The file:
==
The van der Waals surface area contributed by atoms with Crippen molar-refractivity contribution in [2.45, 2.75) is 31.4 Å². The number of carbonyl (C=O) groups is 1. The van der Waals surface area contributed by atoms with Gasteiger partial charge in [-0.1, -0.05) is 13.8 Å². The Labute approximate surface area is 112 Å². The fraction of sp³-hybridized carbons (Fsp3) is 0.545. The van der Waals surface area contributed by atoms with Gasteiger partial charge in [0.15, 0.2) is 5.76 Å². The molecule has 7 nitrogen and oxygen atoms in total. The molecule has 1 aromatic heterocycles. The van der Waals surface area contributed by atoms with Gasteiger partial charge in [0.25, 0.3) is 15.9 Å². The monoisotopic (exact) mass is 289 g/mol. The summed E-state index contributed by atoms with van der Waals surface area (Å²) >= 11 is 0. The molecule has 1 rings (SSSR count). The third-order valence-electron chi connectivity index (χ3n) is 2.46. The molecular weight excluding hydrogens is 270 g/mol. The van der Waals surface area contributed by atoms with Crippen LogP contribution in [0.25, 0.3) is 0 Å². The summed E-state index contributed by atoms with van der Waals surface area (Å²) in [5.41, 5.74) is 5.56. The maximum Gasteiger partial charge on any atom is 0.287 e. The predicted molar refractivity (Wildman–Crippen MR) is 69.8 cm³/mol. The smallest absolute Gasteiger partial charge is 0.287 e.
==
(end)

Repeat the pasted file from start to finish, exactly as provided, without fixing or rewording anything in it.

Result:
The van der Waals surface area contributed by atoms with Crippen molar-refractivity contribution in [2.45, 2.75) is 31.4 Å². The number of carbonyl (C=O) groups is 1. The van der Waals surface area contributed by atoms with Gasteiger partial charge in [-0.1, -0.05) is 13.8 Å². The Labute approximate surface area is 112 Å². The fraction of sp³-hybridized carbons (Fsp3) is 0.545. The van der Waals surface area contributed by atoms with Gasteiger partial charge in [0.15, 0.2) is 5.76 Å². The molecule has 7 nitrogen and oxygen atoms in total. The molecule has 1 aromatic heterocycles. The van der Waals surface area contributed by atoms with Gasteiger partial charge in [0.25, 0.3) is 15.9 Å². The monoisotopic (exact) mass is 289 g/mol. The summed E-state index contributed by atoms with van der Waals surface area (Å²) >= 11 is 0. The molecule has 1 rings (SSSR count). The third-order valence-electron chi connectivity index (χ3n) is 2.46. The molecular weight excluding hydrogens is 270 g/mol. The van der Waals surface area contributed by atoms with Crippen LogP contribution in [0.25, 0.3) is 0 Å². The summed E-state index contributed by atoms with van der Waals surface area (Å²) in [5.41, 5.74) is 5.56. The maximum Gasteiger partial charge on any atom is 0.287 e. The predicted molar refractivity (Wildman–Crippen MR) is 69.8 cm³/mol. The smallest absolute Gasteiger partial charge is 0.287 e.